1. What are the vital national security interests of the United States anyway?  What would you consider to be some of the primary economic, political, and military interests worth fighting about?
  2. When is war the best option and if we do choose war, how far should we take it in instances in which our vital national security interests are threatened?  Regime change, total war, limited retaliatory strikes, or what?
  3. Who should the President of the USA need to obtain approval from before launching an attack against another country that has threatened our vital national security interests, if anybody?  The UN?  Congress?  In what circumstances does he need no no approval from anyone?

I’m really wondering about this.  It doesn’t seem to me that anything going on in Syria is a vital interest to us or that Trump’s unilateral response was appropriate, but I want to know what you guys think.

9 comments

  1. 1.) we can’t define a “vital” national security interest anymore because everything is when seen through the prism of a world economy. In your Iraq example we decided that weapons of mass destruction were a bad thing in saddam’s hands so we went to war. One of the trade offs at the time I remember the pro-war side distinctly championing was that with an oppressive dictator out of the way the Middle East would be liberated to enjoy color tv, Coca Cola and bikinis.

    I think many of our foreign exploits are seen this way now, whether we’re winning a future ally that will buy shit, or are we liberating a resource from a dictator so it can be used to pay for shit. If you think about it from the perspective of someone sitting on a board, your only obstacle to opening a new market of five million people in Iran to your product is an oppressive regime and you might make a case for invading that nation if only for the idea of profiting.

    You can say it’s foolish but really the only thing keeping Assad in power right now is Russia’s determination to keep the only network of pipelines for natural gas competition free. If Syria were liberated of Assad the next government could easily build a pipeline into Europe through turkey and Russia would be screwed. Isis knows this too because they also draw much of their funding by selling crude from the lands they conquer.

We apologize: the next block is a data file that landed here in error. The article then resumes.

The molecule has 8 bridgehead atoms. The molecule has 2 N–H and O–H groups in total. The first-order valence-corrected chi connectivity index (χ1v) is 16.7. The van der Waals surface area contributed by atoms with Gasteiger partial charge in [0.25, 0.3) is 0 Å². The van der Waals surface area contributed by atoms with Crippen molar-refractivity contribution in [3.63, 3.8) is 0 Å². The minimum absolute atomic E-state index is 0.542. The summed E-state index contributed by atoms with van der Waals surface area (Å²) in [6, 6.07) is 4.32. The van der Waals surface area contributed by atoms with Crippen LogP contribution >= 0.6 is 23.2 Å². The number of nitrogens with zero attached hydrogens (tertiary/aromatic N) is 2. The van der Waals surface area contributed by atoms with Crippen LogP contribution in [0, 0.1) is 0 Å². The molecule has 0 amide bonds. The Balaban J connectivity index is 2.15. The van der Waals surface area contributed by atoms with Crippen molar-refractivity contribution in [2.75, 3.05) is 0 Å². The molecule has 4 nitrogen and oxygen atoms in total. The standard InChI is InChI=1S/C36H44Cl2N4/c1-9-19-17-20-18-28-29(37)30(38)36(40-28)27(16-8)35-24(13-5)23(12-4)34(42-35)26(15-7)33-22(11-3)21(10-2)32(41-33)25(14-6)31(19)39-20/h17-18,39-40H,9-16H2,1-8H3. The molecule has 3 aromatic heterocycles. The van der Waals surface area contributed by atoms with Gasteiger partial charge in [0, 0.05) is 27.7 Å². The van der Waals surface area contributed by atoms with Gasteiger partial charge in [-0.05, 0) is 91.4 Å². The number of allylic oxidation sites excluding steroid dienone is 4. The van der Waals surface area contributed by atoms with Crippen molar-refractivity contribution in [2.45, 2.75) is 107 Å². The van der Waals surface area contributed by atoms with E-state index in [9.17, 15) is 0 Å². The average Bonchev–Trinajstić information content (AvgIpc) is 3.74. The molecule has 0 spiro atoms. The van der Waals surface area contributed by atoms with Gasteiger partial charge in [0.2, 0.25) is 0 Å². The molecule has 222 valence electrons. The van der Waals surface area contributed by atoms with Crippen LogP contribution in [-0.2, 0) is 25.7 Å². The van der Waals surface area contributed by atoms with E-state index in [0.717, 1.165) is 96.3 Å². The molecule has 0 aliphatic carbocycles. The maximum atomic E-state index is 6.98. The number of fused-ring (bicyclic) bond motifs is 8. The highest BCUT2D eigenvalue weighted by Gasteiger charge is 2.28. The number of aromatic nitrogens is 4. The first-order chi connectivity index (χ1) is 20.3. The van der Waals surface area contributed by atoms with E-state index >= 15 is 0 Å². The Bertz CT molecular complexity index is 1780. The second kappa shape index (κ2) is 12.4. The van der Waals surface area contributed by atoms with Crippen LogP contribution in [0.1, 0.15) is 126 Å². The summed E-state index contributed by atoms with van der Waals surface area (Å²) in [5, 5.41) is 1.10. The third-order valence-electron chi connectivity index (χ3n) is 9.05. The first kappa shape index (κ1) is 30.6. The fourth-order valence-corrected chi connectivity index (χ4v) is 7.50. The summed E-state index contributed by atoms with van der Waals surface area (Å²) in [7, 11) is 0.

2.) it’s hard to say in the 21st century because what is war now? Drone strikes? Crippling cyber attacks? Is the loss of life a threat or damage to vital infrastructure and economy? We’re waging soft wars everyday with nations that manipulate currency, tinker with trade deals and cyber attack our elections.

    I’d argue that a nation like Russia tinkering with our elections and putting an idiot in the White House will have longer lasting damage than a naval war. This person can appoint judges, enact damaging executive orders, be goaded into pointless foreign intervention and permanently damage our treaties and allied relationships without Russia spending the money to drop one bomb.

    3.) if we were legitimately threatened we could dispense with who needed to ok action. Right after 9/11 the president enjoyed 90 percent approval for seemingly any action related to destroying the perpetrators of those attacks. It only got contentious when he threw Iraq in the mix.